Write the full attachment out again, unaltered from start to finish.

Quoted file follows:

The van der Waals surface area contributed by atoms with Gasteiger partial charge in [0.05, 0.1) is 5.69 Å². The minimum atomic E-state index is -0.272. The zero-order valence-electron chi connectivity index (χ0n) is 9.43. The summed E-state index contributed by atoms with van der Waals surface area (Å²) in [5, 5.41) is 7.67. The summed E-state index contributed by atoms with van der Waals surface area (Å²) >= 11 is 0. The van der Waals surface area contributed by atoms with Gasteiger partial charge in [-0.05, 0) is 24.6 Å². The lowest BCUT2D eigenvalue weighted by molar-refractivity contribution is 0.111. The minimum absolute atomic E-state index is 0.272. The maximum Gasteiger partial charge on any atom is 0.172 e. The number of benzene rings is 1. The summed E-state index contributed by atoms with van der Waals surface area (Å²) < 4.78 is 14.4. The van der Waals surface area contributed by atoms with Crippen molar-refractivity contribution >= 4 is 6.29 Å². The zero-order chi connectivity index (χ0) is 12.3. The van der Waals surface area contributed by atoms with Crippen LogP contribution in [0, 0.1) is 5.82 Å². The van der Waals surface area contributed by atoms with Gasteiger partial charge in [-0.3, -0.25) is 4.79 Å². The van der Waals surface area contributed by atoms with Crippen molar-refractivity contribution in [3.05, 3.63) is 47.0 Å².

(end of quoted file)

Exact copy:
The van der Waals surface area contributed by atoms with Gasteiger partial charge in [0.05, 0.1) is 5.69 Å². The minimum atomic E-state index is -0.272. The zero-order valence-electron chi connectivity index (χ0n) is 9.43. The summed E-state index contributed by atoms with van der Waals surface area (Å²) in [5, 5.41) is 7.67. The summed E-state index contributed by atoms with van der Waals surface area (Å²) >= 11 is 0. The van der Waals surface area contributed by atoms with Gasteiger partial charge in [-0.05, 0) is 24.6 Å². The lowest BCUT2D eigenvalue weighted by molar-refractivity contribution is 0.111. The minimum absolute atomic E-state index is 0.272. The maximum Gasteiger partial charge on any atom is 0.172 e. The number of benzene rings is 1. The summed E-state index contributed by atoms with van der Waals surface area (Å²) < 4.78 is 14.4. The van der Waals surface area contributed by atoms with Crippen molar-refractivity contribution >= 4 is 6.29 Å². The zero-order chi connectivity index (χ0) is 12.3. The van der Waals surface area contributed by atoms with Crippen LogP contribution in [0, 0.1) is 5.82 Å². The van der Waals surface area contributed by atoms with Gasteiger partial charge in [-0.3, -0.25) is 4.79 Å². The van der Waals surface area contributed by atoms with Crippen molar-refractivity contribution in [3.05, 3.63) is 47.0 Å².